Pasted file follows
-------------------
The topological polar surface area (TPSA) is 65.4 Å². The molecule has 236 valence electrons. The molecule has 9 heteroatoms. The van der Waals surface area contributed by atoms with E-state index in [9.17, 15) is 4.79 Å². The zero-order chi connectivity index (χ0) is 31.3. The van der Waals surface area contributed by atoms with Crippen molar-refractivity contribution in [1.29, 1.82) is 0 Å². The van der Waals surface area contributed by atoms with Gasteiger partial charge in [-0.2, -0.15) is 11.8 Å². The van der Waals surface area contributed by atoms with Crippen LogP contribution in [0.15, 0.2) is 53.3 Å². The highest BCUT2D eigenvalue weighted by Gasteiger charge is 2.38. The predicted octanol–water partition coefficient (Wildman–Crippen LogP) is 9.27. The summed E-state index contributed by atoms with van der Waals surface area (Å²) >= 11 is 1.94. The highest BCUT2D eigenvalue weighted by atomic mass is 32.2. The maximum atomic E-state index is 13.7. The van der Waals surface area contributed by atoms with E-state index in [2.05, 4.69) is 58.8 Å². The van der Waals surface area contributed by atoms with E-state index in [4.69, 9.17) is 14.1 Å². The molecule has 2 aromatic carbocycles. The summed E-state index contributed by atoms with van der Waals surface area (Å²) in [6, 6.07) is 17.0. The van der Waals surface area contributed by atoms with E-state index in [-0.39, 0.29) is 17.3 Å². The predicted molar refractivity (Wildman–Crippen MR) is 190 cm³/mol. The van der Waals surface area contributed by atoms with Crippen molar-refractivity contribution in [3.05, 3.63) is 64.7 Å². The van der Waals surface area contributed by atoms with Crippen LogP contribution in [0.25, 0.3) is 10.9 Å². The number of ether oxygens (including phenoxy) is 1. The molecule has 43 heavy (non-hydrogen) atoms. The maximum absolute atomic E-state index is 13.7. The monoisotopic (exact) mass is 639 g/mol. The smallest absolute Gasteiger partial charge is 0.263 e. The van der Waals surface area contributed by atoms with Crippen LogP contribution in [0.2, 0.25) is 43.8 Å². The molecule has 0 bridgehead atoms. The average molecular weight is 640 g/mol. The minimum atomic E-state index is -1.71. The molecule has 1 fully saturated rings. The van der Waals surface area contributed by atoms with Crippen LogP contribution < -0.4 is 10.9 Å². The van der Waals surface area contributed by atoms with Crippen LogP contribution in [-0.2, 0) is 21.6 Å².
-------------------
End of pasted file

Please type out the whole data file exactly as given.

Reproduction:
The topological polar surface area (TPSA) is 65.4 Å². The molecule has 236 valence electrons. The molecule has 9 heteroatoms. The van der Waals surface area contributed by atoms with E-state index in [9.17, 15) is 4.79 Å². The zero-order chi connectivity index (χ0) is 31.3. The van der Waals surface area contributed by atoms with Crippen molar-refractivity contribution in [1.29, 1.82) is 0 Å². The van der Waals surface area contributed by atoms with Gasteiger partial charge in [-0.2, -0.15) is 11.8 Å². The van der Waals surface area contributed by atoms with Crippen LogP contribution in [0.15, 0.2) is 53.3 Å². The highest BCUT2D eigenvalue weighted by Gasteiger charge is 2.38. The predicted octanol–water partition coefficient (Wildman–Crippen LogP) is 9.27. The summed E-state index contributed by atoms with van der Waals surface area (Å²) >= 11 is 1.94. The highest BCUT2D eigenvalue weighted by atomic mass is 32.2. The maximum atomic E-state index is 13.7. The van der Waals surface area contributed by atoms with E-state index in [2.05, 4.69) is 58.8 Å². The van der Waals surface area contributed by atoms with E-state index in [4.69, 9.17) is 14.1 Å². The molecule has 2 aromatic carbocycles. The summed E-state index contributed by atoms with van der Waals surface area (Å²) in [6, 6.07) is 17.0. The van der Waals surface area contributed by atoms with E-state index in [-0.39, 0.29) is 17.3 Å². The predicted molar refractivity (Wildman–Crippen MR) is 190 cm³/mol. The van der Waals surface area contributed by atoms with Crippen molar-refractivity contribution in [3.05, 3.63) is 64.7 Å². The van der Waals surface area contributed by atoms with Crippen LogP contribution in [0.25, 0.3) is 10.9 Å². The number of ether oxygens (including phenoxy) is 1. The molecule has 43 heavy (non-hydrogen) atoms. The maximum absolute atomic E-state index is 13.7. The monoisotopic (exact) mass is 639 g/mol. The smallest absolute Gasteiger partial charge is 0.263 e. The van der Waals surface area contributed by atoms with Crippen LogP contribution in [0.2, 0.25) is 43.8 Å². The molecule has 0 bridgehead atoms. The average molecular weight is 640 g/mol. The minimum atomic E-state index is -1.71. The molecule has 1 fully saturated rings. The van der Waals surface area contributed by atoms with Crippen LogP contribution < -0.4 is 10.9 Å². The van der Waals surface area contributed by atoms with Crippen LogP contribution in [-0.2, 0) is 21.6 Å².